Today at Barclay Center in Brooklyn, Samsung unveiled its biggest Galaxy Note family ever — in terms of sheer phone size and variety of models. There were new features to be demonstrated, new designs to show off, and all the pomp and circumstance befitting the announcement of devices of this caliber. Yet for all Samsung's efforts, this still feels like a half-hearted retread of last year's launch. What is it so hard to make these new Notes exciting?
When the very first Galaxy Note debuted, we met a handset born of a simple vision: smartphone meets stylus. And in an era where smartphone text entry was more luck than skill, an easy-to-use, precise stylus like Samsung's made a lot of sense. While that S Pen stylus has never gone away, the Note itself evolved to fill its role as a power-user handset, giving us our first taste of features that would eventually make their way to other devices.
The Note was the bleeding edge — it was the phone that looked over all the latest tech, said "yes, please," and just shoved it all in: a big phone full of big features for demanding users. But while it's still very much a flagship, the decision to pick up the latest Note isn't nearly as obvious as it once was.
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Samsung itself doesn't seem quite as excited about the Note10 as it has towards past models, and that shown through with today's announcement. While the Note9 Unpacked event was full of lively on-stage demos of the then-newly Bluetooth S Pen or of dockless Dex, Samsung literally phoned it in for the Note10, instead cutting away to remote demos that might as well have been pre-recorded.
And there's good reason for a little distance there. The S Pen picking up power was big news, and even giving it motion controls this year is a decent upgrade, but in-air AR sketching? Far from the best demo, especially considering we've already seen this done without needing any extra hardware. Availability of the SDK may lead to more impressive demos soon, but for now Samsung's in a place where potential has outpaced current-day possibilities.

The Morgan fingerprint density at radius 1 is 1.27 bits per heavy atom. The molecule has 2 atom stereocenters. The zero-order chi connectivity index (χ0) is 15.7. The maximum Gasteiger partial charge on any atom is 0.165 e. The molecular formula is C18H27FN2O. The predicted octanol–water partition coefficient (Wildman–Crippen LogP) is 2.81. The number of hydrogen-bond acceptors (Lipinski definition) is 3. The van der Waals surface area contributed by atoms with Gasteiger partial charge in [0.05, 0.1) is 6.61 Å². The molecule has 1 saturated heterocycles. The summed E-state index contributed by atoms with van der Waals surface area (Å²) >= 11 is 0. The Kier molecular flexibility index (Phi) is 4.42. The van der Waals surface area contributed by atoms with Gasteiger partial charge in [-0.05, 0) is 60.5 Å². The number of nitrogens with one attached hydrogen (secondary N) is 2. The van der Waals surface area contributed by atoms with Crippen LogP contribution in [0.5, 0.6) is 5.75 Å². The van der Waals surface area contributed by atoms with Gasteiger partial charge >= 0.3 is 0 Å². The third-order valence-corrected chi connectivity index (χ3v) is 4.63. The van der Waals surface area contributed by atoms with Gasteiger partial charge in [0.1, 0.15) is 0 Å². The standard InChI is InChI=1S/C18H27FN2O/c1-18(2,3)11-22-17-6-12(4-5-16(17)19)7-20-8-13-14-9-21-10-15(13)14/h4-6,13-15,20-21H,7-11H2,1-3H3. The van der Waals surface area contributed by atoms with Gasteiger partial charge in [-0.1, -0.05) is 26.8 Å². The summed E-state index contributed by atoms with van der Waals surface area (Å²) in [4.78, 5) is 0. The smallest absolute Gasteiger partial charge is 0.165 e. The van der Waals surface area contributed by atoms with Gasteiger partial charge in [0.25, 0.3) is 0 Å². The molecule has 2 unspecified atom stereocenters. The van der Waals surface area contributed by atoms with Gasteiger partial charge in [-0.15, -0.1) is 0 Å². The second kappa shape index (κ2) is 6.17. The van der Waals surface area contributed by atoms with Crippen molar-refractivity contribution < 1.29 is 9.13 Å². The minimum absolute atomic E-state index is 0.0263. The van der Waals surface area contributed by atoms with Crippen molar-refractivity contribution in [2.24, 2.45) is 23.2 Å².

Introducing the Watch Active 2 and the Tab S6 in the days leading up to Unpacked may have been meant to build up some Samsung buzz, but instead it's just putting more focus on the Note10 phones themselves — and I'm not sure that the best idea.
Samsung's never been afraid to differentiate its flagship offerings, giving shoppers options like the Note Edge. But this year's something very different, as the manufacturer is formally embracing the idea of multiple Note sizes — and that's to say nothing of the 5G model. Like we talked about in our hands-on, though, this creates a weird position where the Note10+ is clearly established in the top spot, but the smaller Note10 finds itself in an increasingly hard-to-recommend position between the 10+ and Samsung's Galaxy S10 family.
With the Note10, Samsung has muddied the Note's identity.
Especially for users who returned to the Note series time and again over the years, they have certain expectations for the hardware: big, fast, and powerful. Now that the 10+ is the heavyweight contender, and the S10 models are so much more affordable (and that's extra double-true this year with the premiere of the budget-friendly S10e option), why does the Note10 even exist? Who is that one user who likes the S Pen, doesn't care about microSD, hates wired headphones, and longs for the days of smaller, more pocket-friendly phones? That dude's going to have no problem picking up a Note10 as all his friends line up for the 10+.
It's not that any of those individual opinions that drive purchasing decisions are wrong; it's just that they no longer clearly align with the role of the Galaxy Note in Samsung's stable.
The timing for 5G is also not great for Samsung; it would have made a lot of sense to make the Note10 5G from the ground up — a fate that would seem only befitting the phone series Samsung turns to when experimenting with the latest technology. And while the Note10 5G does look like it has the potential to be the biggest mass-market 5G phone to date, the Galaxy S family already beat it to the punch. That's just another little detail that makes today's Note10 event less exciting than it might have been.
A Furious Fall
Samsung's still the biggest Android name around, especially in markets like the US. But while its share remains huge, growth has been slowing, and that spells opportunities for its competition. While we're not expecting a lot of high-profile phones to debut at IFA this year, the hype around Google's next Pixel is bigger than ever.
Those phones may have started as just the latest incarnation of the Nexus line, complete with early access to Android software, but have seriously been coming into their own as high-end, desirable smartphones. And this past summer, during what should have been the Note10's time to dominate the rumor cycle, Google dropped an unprecedented official Pixel 4 teaser.
When you also consider a presumptive OnePlus 7T in the works, betting on the Note10 now does not seem like the smartest move.
Consumer apathy is a tough thing to beat. When the Galaxy Note was "simple" — at least insofar as what the phone stood for and why it drove shoppers to buy it — picking one up was also a simple choice. With the Note10, Samsung has muddied the Note's identity. All three models seem like solid phones, but with so many options they each come across as that much less special — and that much more difficult to inspire excitement.